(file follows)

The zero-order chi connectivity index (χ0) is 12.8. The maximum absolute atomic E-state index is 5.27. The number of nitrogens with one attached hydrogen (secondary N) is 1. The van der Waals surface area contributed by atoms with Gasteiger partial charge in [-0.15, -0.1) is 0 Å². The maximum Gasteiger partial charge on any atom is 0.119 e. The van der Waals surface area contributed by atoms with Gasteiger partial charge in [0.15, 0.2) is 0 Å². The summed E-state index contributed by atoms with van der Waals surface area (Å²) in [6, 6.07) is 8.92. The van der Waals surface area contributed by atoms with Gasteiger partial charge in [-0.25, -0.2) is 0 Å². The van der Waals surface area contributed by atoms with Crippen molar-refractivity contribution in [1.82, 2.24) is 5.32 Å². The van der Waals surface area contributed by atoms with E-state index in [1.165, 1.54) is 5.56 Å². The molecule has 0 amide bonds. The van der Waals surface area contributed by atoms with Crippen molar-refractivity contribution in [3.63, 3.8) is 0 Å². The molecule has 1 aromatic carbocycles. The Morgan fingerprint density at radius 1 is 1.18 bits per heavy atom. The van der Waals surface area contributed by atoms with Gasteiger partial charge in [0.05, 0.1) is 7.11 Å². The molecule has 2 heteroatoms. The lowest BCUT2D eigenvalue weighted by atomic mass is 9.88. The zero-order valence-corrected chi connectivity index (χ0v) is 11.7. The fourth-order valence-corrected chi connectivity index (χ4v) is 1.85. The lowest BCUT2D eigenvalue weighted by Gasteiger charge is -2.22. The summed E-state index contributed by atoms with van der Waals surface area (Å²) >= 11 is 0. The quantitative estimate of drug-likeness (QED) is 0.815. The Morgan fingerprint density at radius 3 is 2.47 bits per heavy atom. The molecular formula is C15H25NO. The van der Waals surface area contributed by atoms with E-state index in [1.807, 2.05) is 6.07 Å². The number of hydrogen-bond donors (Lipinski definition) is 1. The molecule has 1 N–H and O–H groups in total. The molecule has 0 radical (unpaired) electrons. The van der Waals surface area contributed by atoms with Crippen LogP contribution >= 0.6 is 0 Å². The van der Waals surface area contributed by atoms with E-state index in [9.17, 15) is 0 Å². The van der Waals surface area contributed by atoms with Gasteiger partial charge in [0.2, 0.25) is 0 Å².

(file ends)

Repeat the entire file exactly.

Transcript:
The zero-order chi connectivity index (χ0) is 12.8. The maximum absolute atomic E-state index is 5.27. The number of nitrogens with one attached hydrogen (secondary N) is 1. The van der Waals surface area contributed by atoms with Gasteiger partial charge in [-0.15, -0.1) is 0 Å². The maximum Gasteiger partial charge on any atom is 0.119 e. The van der Waals surface area contributed by atoms with Gasteiger partial charge in [0.15, 0.2) is 0 Å². The summed E-state index contributed by atoms with van der Waals surface area (Å²) in [6, 6.07) is 8.92. The van der Waals surface area contributed by atoms with Gasteiger partial charge in [-0.25, -0.2) is 0 Å². The van der Waals surface area contributed by atoms with Crippen molar-refractivity contribution in [1.82, 2.24) is 5.32 Å². The van der Waals surface area contributed by atoms with E-state index in [1.165, 1.54) is 5.56 Å². The molecule has 0 amide bonds. The van der Waals surface area contributed by atoms with Crippen molar-refractivity contribution in [3.63, 3.8) is 0 Å². The molecule has 1 aromatic carbocycles. The Morgan fingerprint density at radius 1 is 1.18 bits per heavy atom. The van der Waals surface area contributed by atoms with Gasteiger partial charge in [0.05, 0.1) is 7.11 Å². The molecule has 2 heteroatoms. The lowest BCUT2D eigenvalue weighted by atomic mass is 9.88. The zero-order valence-corrected chi connectivity index (χ0v) is 11.7. The fourth-order valence-corrected chi connectivity index (χ4v) is 1.85. The lowest BCUT2D eigenvalue weighted by Gasteiger charge is -2.22. The summed E-state index contributed by atoms with van der Waals surface area (Å²) >= 11 is 0. The quantitative estimate of drug-likeness (QED) is 0.815. The Morgan fingerprint density at radius 3 is 2.47 bits per heavy atom. The molecular formula is C15H25NO. The van der Waals surface area contributed by atoms with E-state index in [1.807, 2.05) is 6.07 Å². The number of hydrogen-bond donors (Lipinski definition) is 1. The molecule has 1 N–H and O–H groups in total. The molecule has 0 radical (unpaired) electrons. The van der Waals surface area contributed by atoms with Crippen LogP contribution >= 0.6 is 0 Å². The van der Waals surface area contributed by atoms with E-state index in [9.17, 15) is 0 Å². The van der Waals surface area contributed by atoms with Gasteiger partial charge in [0.2, 0.25) is 0 Å².